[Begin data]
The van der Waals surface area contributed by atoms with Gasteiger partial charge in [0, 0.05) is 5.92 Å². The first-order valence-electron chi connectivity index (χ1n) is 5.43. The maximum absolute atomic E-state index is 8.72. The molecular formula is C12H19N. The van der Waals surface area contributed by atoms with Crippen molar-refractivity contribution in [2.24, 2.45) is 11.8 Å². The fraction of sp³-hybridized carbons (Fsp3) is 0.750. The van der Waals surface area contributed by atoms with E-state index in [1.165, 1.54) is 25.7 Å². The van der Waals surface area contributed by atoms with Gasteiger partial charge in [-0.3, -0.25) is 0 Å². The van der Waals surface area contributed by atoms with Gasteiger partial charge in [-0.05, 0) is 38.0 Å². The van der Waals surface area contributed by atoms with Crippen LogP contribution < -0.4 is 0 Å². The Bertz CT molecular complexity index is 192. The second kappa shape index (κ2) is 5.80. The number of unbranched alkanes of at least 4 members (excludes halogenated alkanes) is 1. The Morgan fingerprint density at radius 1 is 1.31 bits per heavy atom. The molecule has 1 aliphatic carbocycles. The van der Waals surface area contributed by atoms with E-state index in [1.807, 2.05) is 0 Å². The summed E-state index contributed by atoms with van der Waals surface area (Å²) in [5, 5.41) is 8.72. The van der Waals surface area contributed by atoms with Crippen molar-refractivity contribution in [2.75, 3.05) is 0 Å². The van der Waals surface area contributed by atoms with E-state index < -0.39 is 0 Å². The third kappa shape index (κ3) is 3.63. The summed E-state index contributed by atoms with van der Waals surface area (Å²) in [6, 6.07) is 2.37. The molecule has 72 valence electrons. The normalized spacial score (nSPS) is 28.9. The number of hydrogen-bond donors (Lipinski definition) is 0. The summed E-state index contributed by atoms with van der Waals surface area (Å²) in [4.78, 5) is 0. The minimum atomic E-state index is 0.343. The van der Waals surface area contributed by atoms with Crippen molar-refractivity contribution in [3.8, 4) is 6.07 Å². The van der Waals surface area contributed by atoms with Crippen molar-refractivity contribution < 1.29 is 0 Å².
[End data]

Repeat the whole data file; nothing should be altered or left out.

The van der Waals surface area contributed by atoms with Gasteiger partial charge in [0, 0.05) is 5.92 Å². The first-order valence-electron chi connectivity index (χ1n) is 5.43. The maximum absolute atomic E-state index is 8.72. The molecular formula is C12H19N. The van der Waals surface area contributed by atoms with Crippen molar-refractivity contribution in [2.24, 2.45) is 11.8 Å². The fraction of sp³-hybridized carbons (Fsp3) is 0.750. The van der Waals surface area contributed by atoms with E-state index in [1.165, 1.54) is 25.7 Å². The van der Waals surface area contributed by atoms with Gasteiger partial charge in [-0.3, -0.25) is 0 Å². The van der Waals surface area contributed by atoms with Gasteiger partial charge in [-0.05, 0) is 38.0 Å². The van der Waals surface area contributed by atoms with Crippen LogP contribution < -0.4 is 0 Å². The Bertz CT molecular complexity index is 192. The second kappa shape index (κ2) is 5.80. The number of unbranched alkanes of at least 4 members (excludes halogenated alkanes) is 1. The Morgan fingerprint density at radius 1 is 1.31 bits per heavy atom. The molecule has 1 aliphatic carbocycles. The van der Waals surface area contributed by atoms with E-state index in [1.807, 2.05) is 0 Å². The summed E-state index contributed by atoms with van der Waals surface area (Å²) in [5, 5.41) is 8.72. The van der Waals surface area contributed by atoms with Crippen molar-refractivity contribution in [2.75, 3.05) is 0 Å². The van der Waals surface area contributed by atoms with E-state index < -0.39 is 0 Å². The third kappa shape index (κ3) is 3.63. The summed E-state index contributed by atoms with van der Waals surface area (Å²) in [6, 6.07) is 2.37. The molecule has 72 valence electrons. The normalized spacial score (nSPS) is 28.9. The number of hydrogen-bond donors (Lipinski definition) is 0. The summed E-state index contributed by atoms with van der Waals surface area (Å²) in [4.78, 5) is 0. The minimum atomic E-state index is 0.343. The van der Waals surface area contributed by atoms with Crippen molar-refractivity contribution in [3.8, 4) is 6.07 Å². The van der Waals surface area contributed by atoms with Crippen molar-refractivity contribution < 1.29 is 0 Å².